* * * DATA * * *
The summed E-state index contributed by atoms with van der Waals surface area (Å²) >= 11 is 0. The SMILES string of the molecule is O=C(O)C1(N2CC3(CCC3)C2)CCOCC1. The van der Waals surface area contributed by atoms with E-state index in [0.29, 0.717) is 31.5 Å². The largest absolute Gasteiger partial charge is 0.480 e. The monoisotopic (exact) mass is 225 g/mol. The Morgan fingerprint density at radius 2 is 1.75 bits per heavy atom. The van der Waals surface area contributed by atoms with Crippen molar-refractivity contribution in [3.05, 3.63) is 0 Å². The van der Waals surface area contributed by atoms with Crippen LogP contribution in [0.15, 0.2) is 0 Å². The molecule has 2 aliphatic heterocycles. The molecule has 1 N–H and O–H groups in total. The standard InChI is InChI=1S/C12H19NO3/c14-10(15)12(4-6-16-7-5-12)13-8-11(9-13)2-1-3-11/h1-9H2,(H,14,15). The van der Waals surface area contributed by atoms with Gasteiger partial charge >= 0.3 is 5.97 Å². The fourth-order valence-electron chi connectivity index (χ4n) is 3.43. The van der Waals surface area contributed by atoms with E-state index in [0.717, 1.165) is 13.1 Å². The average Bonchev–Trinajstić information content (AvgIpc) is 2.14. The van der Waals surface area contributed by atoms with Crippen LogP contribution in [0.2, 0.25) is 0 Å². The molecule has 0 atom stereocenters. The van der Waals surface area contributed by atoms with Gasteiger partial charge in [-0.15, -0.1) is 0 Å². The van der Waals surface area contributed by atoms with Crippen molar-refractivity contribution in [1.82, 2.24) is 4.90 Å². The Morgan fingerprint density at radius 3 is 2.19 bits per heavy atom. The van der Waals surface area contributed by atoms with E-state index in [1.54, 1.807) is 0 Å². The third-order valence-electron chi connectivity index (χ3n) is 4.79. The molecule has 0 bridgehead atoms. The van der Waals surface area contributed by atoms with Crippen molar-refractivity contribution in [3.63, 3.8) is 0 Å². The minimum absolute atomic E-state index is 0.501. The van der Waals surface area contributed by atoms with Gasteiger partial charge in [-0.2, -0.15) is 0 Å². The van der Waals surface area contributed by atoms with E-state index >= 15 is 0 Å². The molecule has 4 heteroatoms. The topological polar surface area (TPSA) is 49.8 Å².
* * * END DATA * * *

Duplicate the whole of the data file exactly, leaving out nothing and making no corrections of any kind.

The summed E-state index contributed by atoms with van der Waals surface area (Å²) >= 11 is 0. The SMILES string of the molecule is O=C(O)C1(N2CC3(CCC3)C2)CCOCC1. The van der Waals surface area contributed by atoms with E-state index in [0.29, 0.717) is 31.5 Å². The largest absolute Gasteiger partial charge is 0.480 e. The monoisotopic (exact) mass is 225 g/mol. The Morgan fingerprint density at radius 2 is 1.75 bits per heavy atom. The van der Waals surface area contributed by atoms with Crippen molar-refractivity contribution in [3.05, 3.63) is 0 Å². The van der Waals surface area contributed by atoms with Crippen LogP contribution in [0.15, 0.2) is 0 Å². The molecule has 2 aliphatic heterocycles. The molecule has 1 N–H and O–H groups in total. The standard InChI is InChI=1S/C12H19NO3/c14-10(15)12(4-6-16-7-5-12)13-8-11(9-13)2-1-3-11/h1-9H2,(H,14,15). The van der Waals surface area contributed by atoms with Gasteiger partial charge >= 0.3 is 5.97 Å². The fourth-order valence-electron chi connectivity index (χ4n) is 3.43. The van der Waals surface area contributed by atoms with E-state index in [0.717, 1.165) is 13.1 Å². The average Bonchev–Trinajstić information content (AvgIpc) is 2.14. The van der Waals surface area contributed by atoms with Crippen LogP contribution in [0.2, 0.25) is 0 Å². The molecule has 0 atom stereocenters. The van der Waals surface area contributed by atoms with Gasteiger partial charge in [-0.15, -0.1) is 0 Å². The van der Waals surface area contributed by atoms with Crippen molar-refractivity contribution in [1.82, 2.24) is 4.90 Å². The Morgan fingerprint density at radius 3 is 2.19 bits per heavy atom. The van der Waals surface area contributed by atoms with E-state index in [1.54, 1.807) is 0 Å². The third-order valence-electron chi connectivity index (χ3n) is 4.79. The molecule has 0 bridgehead atoms. The van der Waals surface area contributed by atoms with Crippen molar-refractivity contribution in [3.63, 3.8) is 0 Å². The minimum absolute atomic E-state index is 0.501. The van der Waals surface area contributed by atoms with Gasteiger partial charge in [-0.2, -0.15) is 0 Å². The van der Waals surface area contributed by atoms with E-state index >= 15 is 0 Å². The molecule has 4 heteroatoms. The topological polar surface area (TPSA) is 49.8 Å².